My period came last week, with remarkably little fan fare. Usually, there is a lot of cramping, nausea, acne, and other delights. But aside for oddly sensitive teeth and gums, my PMS was at a minimum. I wasn’t terribly pleased to get my period, but at least I was a little less overwrought.
While I waited those infernal two weeks, I thought a lot about motherhood. Yes, someone who is trying to have children might think about motherhood from time to time. But noooooo, I’ve got a whole layer of depressing to add. Because my life is lived in EMOTIONAL EXTREMES.
My mom is in the hospital recovering from serious injuries. This has been going on since November. Though at the moment it looks like she will remain “with us,” there were moments when I wasn’t so sure. I was very close to losing her, which made me wonder about life without her.
My mother is no angel. She is difficult, stubborn, selfish, fragile– you know, human. But I’ve always admired how comfortable she has been with not exactly fitting in. Her compassion for the outsider and the underdog is limitless. She doesn’t spend a lot of time worrying about what other people say about her decisions to live her life. (Her own opinion about her decisions, that is another story…)
When I was younger, I felt truly ambivalent about having kids. I’m not a particularly maternal person. I never liked babysitting. I don’t coddle or take care of people the way that women are often expected to. I’m fiercely independent, and I expect other people to be too.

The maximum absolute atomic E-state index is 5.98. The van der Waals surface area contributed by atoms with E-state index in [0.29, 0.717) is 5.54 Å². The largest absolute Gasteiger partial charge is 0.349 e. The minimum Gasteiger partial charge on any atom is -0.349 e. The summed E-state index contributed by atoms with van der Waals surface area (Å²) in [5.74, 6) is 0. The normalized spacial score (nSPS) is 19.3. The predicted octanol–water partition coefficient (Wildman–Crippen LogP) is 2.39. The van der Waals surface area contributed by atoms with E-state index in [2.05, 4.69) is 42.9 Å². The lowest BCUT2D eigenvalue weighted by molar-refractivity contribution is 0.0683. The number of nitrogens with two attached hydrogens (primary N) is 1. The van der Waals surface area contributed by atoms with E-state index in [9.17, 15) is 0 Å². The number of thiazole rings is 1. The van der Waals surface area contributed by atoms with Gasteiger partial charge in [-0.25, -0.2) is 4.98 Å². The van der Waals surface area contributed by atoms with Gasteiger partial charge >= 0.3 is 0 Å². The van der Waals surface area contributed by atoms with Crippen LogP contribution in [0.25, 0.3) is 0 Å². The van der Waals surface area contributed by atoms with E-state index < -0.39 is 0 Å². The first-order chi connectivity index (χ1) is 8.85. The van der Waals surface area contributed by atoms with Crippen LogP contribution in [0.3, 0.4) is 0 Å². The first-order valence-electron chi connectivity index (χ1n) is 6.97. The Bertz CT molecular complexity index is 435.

This has led to occasional tension in my life. I don’t really “get” a lot of other women, and men often don’t “get” me. It’s amazing how ingrained gender expectations are in our little brains. Anyway, I’ve been lucky to find friends regardless of gender who just don’t give a crap. But there are times when cultural expectations punch me in the face.
When confronted with the idea of what a “good mom” should be, I just didn’t see myself taking on that role. I remember talking about this with my mom, questioning if I should have kids. “I felt the same way,” she said. “It is different with your own kids. You’ll be your own kind of mother.”
And I started to see what she mean. My mom wasn’t your traditional idea of a “mom” (at least in the 80’s when I was little.) There were no snacks on the table when I got home– I made them myself. She didn’t pick out my clothes or brush my hair– I looked pretty much like a hobo. She didn’t shelter or pamper me– I made my own decisions, and took responsibility for the consequences.
That isn’t to say that my mom didn’t care. She spent hours with me on my homework every night. She would sew my pajamas and halloween costumes. She made sure I got a full night’s sleep. She always listened to me. Always.
I specifically remember being terrified (at age 9) of getting AIDS. I had no idea what it was, but it seemed to be everywhere. My mom very honestly told me what it was, and why I wasn’t at risk– try explaining intravenous drug-use to a 9 year old. I left feeling relieved, smarter, and in control. But there was no “Now let’s get you a warm glass of milk, kiddo” moment afterwards. Sitting up in bed, she turned back to the book she had been reading before I walked in the room.
Maybe that’s what she meant when she said that it is different with your own kids. A good mother knows what her kid needs to feel safe and taken care of. You change based on what they need, not based on some pre-determined nonsense. I didn’t need a warm glass of milk- I just needed the truth.
And what sucks is that I can’t tell my mom that I finally figured this out. I can’t talk to her because she is recovering from a stroke and can’t understand me all the time. I can’t tell her how afraid I am that I’ll never get to be a mother myself, to take care of my own kids in a way that is true to them. I can’t hear her tell me, honestly and with warmth, that everything will be okay.